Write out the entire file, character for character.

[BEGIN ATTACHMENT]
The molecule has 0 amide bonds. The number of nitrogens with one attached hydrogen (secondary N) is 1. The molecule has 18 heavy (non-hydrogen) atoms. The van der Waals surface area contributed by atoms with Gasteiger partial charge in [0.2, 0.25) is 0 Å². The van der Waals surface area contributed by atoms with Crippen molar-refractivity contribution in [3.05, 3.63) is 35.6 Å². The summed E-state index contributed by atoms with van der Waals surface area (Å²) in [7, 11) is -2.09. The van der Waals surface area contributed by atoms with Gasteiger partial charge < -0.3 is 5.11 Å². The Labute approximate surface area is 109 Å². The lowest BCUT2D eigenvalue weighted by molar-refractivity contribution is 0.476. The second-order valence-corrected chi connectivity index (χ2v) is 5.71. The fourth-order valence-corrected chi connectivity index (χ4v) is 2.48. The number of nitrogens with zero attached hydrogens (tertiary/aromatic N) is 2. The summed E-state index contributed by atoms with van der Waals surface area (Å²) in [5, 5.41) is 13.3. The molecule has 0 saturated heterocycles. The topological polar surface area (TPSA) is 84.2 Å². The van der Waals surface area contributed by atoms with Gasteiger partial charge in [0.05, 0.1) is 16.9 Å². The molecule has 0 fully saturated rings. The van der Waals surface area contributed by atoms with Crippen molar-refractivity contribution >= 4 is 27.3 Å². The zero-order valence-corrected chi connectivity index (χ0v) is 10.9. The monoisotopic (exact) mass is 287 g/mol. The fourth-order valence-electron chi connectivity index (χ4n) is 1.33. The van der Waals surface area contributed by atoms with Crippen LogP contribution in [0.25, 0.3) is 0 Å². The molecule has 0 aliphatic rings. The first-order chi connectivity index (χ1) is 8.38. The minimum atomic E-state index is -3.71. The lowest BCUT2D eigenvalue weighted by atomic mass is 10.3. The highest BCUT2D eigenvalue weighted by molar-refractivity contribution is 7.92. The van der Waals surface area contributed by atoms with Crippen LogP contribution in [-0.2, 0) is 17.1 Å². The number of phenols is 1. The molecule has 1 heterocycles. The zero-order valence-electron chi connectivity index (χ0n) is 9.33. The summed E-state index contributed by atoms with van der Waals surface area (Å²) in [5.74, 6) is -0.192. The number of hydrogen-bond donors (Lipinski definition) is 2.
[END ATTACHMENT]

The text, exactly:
The molecule has 0 amide bonds. The number of nitrogens with one attached hydrogen (secondary N) is 1. The molecule has 18 heavy (non-hydrogen) atoms. The van der Waals surface area contributed by atoms with Gasteiger partial charge in [0.2, 0.25) is 0 Å². The van der Waals surface area contributed by atoms with Crippen molar-refractivity contribution in [3.05, 3.63) is 35.6 Å². The summed E-state index contributed by atoms with van der Waals surface area (Å²) in [7, 11) is -2.09. The van der Waals surface area contributed by atoms with Gasteiger partial charge < -0.3 is 5.11 Å². The Labute approximate surface area is 109 Å². The lowest BCUT2D eigenvalue weighted by molar-refractivity contribution is 0.476. The second-order valence-corrected chi connectivity index (χ2v) is 5.71. The fourth-order valence-corrected chi connectivity index (χ4v) is 2.48. The number of nitrogens with zero attached hydrogens (tertiary/aromatic N) is 2. The summed E-state index contributed by atoms with van der Waals surface area (Å²) in [5, 5.41) is 13.3. The molecule has 0 saturated heterocycles. The topological polar surface area (TPSA) is 84.2 Å². The van der Waals surface area contributed by atoms with Gasteiger partial charge in [0.05, 0.1) is 16.9 Å². The molecule has 0 fully saturated rings. The van der Waals surface area contributed by atoms with Crippen molar-refractivity contribution >= 4 is 27.3 Å². The zero-order valence-corrected chi connectivity index (χ0v) is 10.9. The monoisotopic (exact) mass is 287 g/mol. The fourth-order valence-electron chi connectivity index (χ4n) is 1.33. The van der Waals surface area contributed by atoms with Crippen LogP contribution in [0.25, 0.3) is 0 Å². The molecule has 0 aliphatic rings. The first-order chi connectivity index (χ1) is 8.38. The minimum atomic E-state index is -3.71. The lowest BCUT2D eigenvalue weighted by atomic mass is 10.3. The highest BCUT2D eigenvalue weighted by molar-refractivity contribution is 7.92. The van der Waals surface area contributed by atoms with Crippen LogP contribution in [-0.2, 0) is 17.1 Å². The number of phenols is 1. The molecule has 1 heterocycles. The zero-order valence-electron chi connectivity index (χ0n) is 9.33. The summed E-state index contributed by atoms with van der Waals surface area (Å²) in [5.74, 6) is -0.192. The number of hydrogen-bond donors (Lipinski definition) is 2.